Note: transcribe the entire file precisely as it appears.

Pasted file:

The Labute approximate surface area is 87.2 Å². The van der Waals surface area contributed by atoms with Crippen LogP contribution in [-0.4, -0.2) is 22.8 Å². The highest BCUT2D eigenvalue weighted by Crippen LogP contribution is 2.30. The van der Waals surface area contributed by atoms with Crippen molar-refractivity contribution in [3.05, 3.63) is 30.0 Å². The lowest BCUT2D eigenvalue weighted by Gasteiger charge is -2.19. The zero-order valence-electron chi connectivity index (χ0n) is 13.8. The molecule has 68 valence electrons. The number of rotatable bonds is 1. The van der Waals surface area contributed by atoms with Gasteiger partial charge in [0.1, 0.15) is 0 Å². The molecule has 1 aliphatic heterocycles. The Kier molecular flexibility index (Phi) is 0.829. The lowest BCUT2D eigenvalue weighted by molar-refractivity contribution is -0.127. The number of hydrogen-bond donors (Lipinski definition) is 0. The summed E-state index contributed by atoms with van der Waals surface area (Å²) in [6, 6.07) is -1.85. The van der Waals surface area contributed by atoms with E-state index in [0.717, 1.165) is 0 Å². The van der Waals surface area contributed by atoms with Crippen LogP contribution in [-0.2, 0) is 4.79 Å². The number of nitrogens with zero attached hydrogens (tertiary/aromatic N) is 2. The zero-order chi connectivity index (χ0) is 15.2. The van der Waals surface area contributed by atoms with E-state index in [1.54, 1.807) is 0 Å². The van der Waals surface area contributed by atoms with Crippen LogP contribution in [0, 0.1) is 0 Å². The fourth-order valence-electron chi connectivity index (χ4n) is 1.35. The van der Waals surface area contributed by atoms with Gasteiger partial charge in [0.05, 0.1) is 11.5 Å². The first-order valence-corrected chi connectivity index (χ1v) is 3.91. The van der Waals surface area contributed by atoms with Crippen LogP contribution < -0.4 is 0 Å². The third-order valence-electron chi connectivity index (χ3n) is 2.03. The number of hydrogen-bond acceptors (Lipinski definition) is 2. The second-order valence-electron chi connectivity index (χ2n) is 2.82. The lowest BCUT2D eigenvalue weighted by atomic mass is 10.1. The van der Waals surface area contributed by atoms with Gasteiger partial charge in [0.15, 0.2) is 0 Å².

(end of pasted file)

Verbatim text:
The Labute approximate surface area is 87.2 Å². The van der Waals surface area contributed by atoms with Crippen LogP contribution in [-0.4, -0.2) is 22.8 Å². The highest BCUT2D eigenvalue weighted by Crippen LogP contribution is 2.30. The van der Waals surface area contributed by atoms with Crippen molar-refractivity contribution in [3.05, 3.63) is 30.0 Å². The lowest BCUT2D eigenvalue weighted by Gasteiger charge is -2.19. The zero-order valence-electron chi connectivity index (χ0n) is 13.8. The molecule has 68 valence electrons. The number of rotatable bonds is 1. The van der Waals surface area contributed by atoms with Gasteiger partial charge in [0.1, 0.15) is 0 Å². The molecule has 1 aliphatic heterocycles. The Kier molecular flexibility index (Phi) is 0.829. The lowest BCUT2D eigenvalue weighted by molar-refractivity contribution is -0.127. The number of hydrogen-bond donors (Lipinski definition) is 0. The summed E-state index contributed by atoms with van der Waals surface area (Å²) in [6, 6.07) is -1.85. The van der Waals surface area contributed by atoms with E-state index in [0.717, 1.165) is 0 Å². The van der Waals surface area contributed by atoms with Crippen LogP contribution in [-0.2, 0) is 4.79 Å². The number of nitrogens with zero attached hydrogens (tertiary/aromatic N) is 2. The zero-order chi connectivity index (χ0) is 15.2. The van der Waals surface area contributed by atoms with E-state index in [1.54, 1.807) is 0 Å². The van der Waals surface area contributed by atoms with Crippen LogP contribution in [0, 0.1) is 0 Å². The fourth-order valence-electron chi connectivity index (χ4n) is 1.35. The van der Waals surface area contributed by atoms with Gasteiger partial charge in [0.05, 0.1) is 11.5 Å². The first-order valence-corrected chi connectivity index (χ1v) is 3.91. The van der Waals surface area contributed by atoms with Crippen LogP contribution < -0.4 is 0 Å². The third-order valence-electron chi connectivity index (χ3n) is 2.03. The number of hydrogen-bond acceptors (Lipinski definition) is 2. The second-order valence-electron chi connectivity index (χ2n) is 2.82. The lowest BCUT2D eigenvalue weighted by atomic mass is 10.1. The van der Waals surface area contributed by atoms with Gasteiger partial charge in [0.15, 0.2) is 0 Å².